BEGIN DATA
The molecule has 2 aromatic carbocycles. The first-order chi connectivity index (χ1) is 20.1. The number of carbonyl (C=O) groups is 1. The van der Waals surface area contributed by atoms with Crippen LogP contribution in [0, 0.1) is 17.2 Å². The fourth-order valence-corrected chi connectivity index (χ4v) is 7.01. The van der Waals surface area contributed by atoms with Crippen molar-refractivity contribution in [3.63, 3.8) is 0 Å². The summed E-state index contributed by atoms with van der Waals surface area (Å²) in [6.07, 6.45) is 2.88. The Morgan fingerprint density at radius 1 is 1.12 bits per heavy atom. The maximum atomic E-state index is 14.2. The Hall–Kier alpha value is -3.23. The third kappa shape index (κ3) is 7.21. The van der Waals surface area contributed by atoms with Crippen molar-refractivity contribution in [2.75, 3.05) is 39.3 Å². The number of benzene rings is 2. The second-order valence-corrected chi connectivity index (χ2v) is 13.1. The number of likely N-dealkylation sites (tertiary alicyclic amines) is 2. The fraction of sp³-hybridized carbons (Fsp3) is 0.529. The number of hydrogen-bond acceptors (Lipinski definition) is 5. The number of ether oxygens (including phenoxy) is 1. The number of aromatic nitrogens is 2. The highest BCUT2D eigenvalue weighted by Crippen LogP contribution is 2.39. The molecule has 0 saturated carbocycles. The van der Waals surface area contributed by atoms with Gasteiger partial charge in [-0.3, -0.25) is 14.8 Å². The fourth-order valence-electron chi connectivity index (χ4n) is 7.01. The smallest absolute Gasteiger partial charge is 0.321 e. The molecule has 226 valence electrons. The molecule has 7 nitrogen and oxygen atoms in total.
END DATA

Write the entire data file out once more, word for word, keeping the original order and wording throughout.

The molecule has 2 aromatic carbocycles. The first-order chi connectivity index (χ1) is 20.1. The number of carbonyl (C=O) groups is 1. The van der Waals surface area contributed by atoms with Crippen LogP contribution in [0, 0.1) is 17.2 Å². The fourth-order valence-corrected chi connectivity index (χ4v) is 7.01. The van der Waals surface area contributed by atoms with Crippen molar-refractivity contribution in [3.63, 3.8) is 0 Å². The summed E-state index contributed by atoms with van der Waals surface area (Å²) in [6.07, 6.45) is 2.88. The Morgan fingerprint density at radius 1 is 1.12 bits per heavy atom. The maximum atomic E-state index is 14.2. The Hall–Kier alpha value is -3.23. The third kappa shape index (κ3) is 7.21. The van der Waals surface area contributed by atoms with Crippen molar-refractivity contribution in [2.75, 3.05) is 39.3 Å². The number of benzene rings is 2. The second-order valence-corrected chi connectivity index (χ2v) is 13.1. The number of likely N-dealkylation sites (tertiary alicyclic amines) is 2. The fraction of sp³-hybridized carbons (Fsp3) is 0.529. The number of hydrogen-bond acceptors (Lipinski definition) is 5. The number of ether oxygens (including phenoxy) is 1. The number of aromatic nitrogens is 2. The highest BCUT2D eigenvalue weighted by Crippen LogP contribution is 2.39. The molecule has 0 saturated carbocycles. The van der Waals surface area contributed by atoms with Gasteiger partial charge in [-0.3, -0.25) is 14.8 Å². The fourth-order valence-electron chi connectivity index (χ4n) is 7.01. The smallest absolute Gasteiger partial charge is 0.321 e. The molecule has 226 valence electrons. The molecule has 7 nitrogen and oxygen atoms in total.